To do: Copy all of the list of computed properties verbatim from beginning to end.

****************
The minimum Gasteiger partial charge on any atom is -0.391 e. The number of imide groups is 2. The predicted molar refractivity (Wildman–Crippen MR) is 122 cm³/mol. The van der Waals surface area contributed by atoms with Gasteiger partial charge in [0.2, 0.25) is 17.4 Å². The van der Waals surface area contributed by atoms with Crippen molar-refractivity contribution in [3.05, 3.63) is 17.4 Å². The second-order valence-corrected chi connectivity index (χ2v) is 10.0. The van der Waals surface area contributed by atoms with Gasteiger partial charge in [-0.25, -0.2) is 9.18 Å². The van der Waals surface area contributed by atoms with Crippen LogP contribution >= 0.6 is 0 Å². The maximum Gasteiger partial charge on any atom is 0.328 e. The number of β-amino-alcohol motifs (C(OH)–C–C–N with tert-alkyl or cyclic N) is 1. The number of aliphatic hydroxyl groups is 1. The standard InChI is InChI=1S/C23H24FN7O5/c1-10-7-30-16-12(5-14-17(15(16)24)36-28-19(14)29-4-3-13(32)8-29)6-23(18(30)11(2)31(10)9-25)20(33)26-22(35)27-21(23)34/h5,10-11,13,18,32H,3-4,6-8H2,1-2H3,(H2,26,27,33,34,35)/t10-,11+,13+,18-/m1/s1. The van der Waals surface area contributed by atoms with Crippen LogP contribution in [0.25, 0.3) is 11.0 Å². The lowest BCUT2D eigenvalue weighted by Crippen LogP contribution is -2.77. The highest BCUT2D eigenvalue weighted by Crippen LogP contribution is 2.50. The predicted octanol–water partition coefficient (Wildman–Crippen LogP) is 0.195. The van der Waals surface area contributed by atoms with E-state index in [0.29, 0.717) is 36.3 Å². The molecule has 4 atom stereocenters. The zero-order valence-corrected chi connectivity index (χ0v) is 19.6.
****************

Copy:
The minimum Gasteiger partial charge on any atom is -0.391 e. The number of imide groups is 2. The predicted molar refractivity (Wildman–Crippen MR) is 122 cm³/mol. The van der Waals surface area contributed by atoms with Gasteiger partial charge in [0.2, 0.25) is 17.4 Å². The van der Waals surface area contributed by atoms with Crippen molar-refractivity contribution in [3.05, 3.63) is 17.4 Å². The second-order valence-corrected chi connectivity index (χ2v) is 10.0. The van der Waals surface area contributed by atoms with Gasteiger partial charge in [-0.25, -0.2) is 9.18 Å². The van der Waals surface area contributed by atoms with Crippen LogP contribution >= 0.6 is 0 Å². The maximum Gasteiger partial charge on any atom is 0.328 e. The number of β-amino-alcohol motifs (C(OH)–C–C–N with tert-alkyl or cyclic N) is 1. The number of aliphatic hydroxyl groups is 1. The standard InChI is InChI=1S/C23H24FN7O5/c1-10-7-30-16-12(5-14-17(15(16)24)36-28-19(14)29-4-3-13(32)8-29)6-23(18(30)11(2)31(10)9-25)20(33)26-22(35)27-21(23)34/h5,10-11,13,18,32H,3-4,6-8H2,1-2H3,(H2,26,27,33,34,35)/t10-,11+,13+,18-/m1/s1. The van der Waals surface area contributed by atoms with Crippen LogP contribution in [0.25, 0.3) is 11.0 Å². The lowest BCUT2D eigenvalue weighted by Crippen LogP contribution is -2.77. The highest BCUT2D eigenvalue weighted by Crippen LogP contribution is 2.50. The predicted octanol–water partition coefficient (Wildman–Crippen LogP) is 0.195. The van der Waals surface area contributed by atoms with E-state index in [0.29, 0.717) is 36.3 Å². The molecule has 4 atom stereocenters. The zero-order valence-corrected chi connectivity index (χ0v) is 19.6.